By: Joel Newman
As we celebrate Jackson’s Bicentennial, it is important to recognize and honor the role of small business in the growth of the community. In the early days itinerant peddlers traveled to downtown Jackson selling out of wagons and pushcarts, many setting up small stores—often referred to as the advent of the “mom and pop” shop. As retail thrived, services were required to shoe horses, repair wagons and farm equipment, make clothing and provide medical treatment. Small businesses responded to the need and provided encouragement for more people to come to Jackson seeking employment.
When larger companies began moving to Jackson, they provided employment opportunities. Their workers needed a place to shop and needed a wider range of services. In response, small businesses not only expanded, but it provided impetus for new businesses. Downtown Jackson was the place to be and there are folks who can remember many of the fine stores, some long gone, others still serving the community.
Nando Jones who sold everything from belts to bib overalls, Kisber’s Department Store who eventually moved to midtown, Robert’s Jewelers that now resides on Vann Drive, and Vineyards Gifts, the oldest retailer in Jackson located on North Highland. There are so many others.
As the economy grew and moved north and south, small business’s flexibility enabled them to easily move or expand. Their relationship with big business in a supporting effort made them the backbone of the economy. Jackson became the “Hub City,” and many manufacturing, distribution and service businesses moved to the area providing economic opportunity and growth. The demographic shift from downtown to midtown and currently to the north has encouraged entrepreneurs to take that “leap of faith” to open new retail and service businesses.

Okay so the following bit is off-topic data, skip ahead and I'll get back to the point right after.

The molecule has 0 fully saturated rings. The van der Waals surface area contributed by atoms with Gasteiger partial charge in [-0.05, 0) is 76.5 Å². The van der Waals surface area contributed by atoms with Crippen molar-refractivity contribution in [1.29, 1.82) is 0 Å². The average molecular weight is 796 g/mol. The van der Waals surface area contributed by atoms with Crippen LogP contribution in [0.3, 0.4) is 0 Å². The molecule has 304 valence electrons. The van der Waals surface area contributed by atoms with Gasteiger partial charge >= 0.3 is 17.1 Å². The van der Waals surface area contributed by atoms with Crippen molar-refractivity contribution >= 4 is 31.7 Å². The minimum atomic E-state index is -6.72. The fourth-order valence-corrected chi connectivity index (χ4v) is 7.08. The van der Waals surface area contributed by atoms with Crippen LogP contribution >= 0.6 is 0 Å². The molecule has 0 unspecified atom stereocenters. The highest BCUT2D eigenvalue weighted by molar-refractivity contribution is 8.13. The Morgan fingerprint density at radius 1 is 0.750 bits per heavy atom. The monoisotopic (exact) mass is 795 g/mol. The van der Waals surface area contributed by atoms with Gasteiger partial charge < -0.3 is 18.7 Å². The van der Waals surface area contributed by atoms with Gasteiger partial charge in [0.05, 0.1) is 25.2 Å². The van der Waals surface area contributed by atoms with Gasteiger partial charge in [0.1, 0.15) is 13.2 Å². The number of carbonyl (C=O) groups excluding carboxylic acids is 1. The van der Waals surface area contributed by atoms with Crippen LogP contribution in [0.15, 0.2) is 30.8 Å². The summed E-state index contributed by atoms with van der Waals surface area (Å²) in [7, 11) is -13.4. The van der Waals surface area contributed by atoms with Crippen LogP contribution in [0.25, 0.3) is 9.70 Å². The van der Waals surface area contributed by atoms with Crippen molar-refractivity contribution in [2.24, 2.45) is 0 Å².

The development on Vann Drive and Thompson Farms is dotted with restaurants, banks, gyms, boutiques, walk in clinics, salons and so much more. The same can be said of movement to the South. Technical services, marketing and social media services, as well as small business resources, have become an integral part in the continued development of the small business community.
Financially, small business produces a large percentage of the tax dollars that are used to provide public services. As they move and expand, they impact property values and help to create new neighborhoods. Small business has created a reason to come to Jackson that extends beyond our local residents. Over the years, Jackson’s diversity and growth in retail, personal services and entertainment has attracted many people from the surrounding area and beyond. They come to shop, eat, attend a concert or just to have a family outing.
The growth and diversity of small business in Jackson over the past 200 years is incredible. As we look to the future, let us continue to support our local businesses as we pass it on to the next generation. It has served and impacted the community well and we look forward to the new innovations and growth in the years ahead.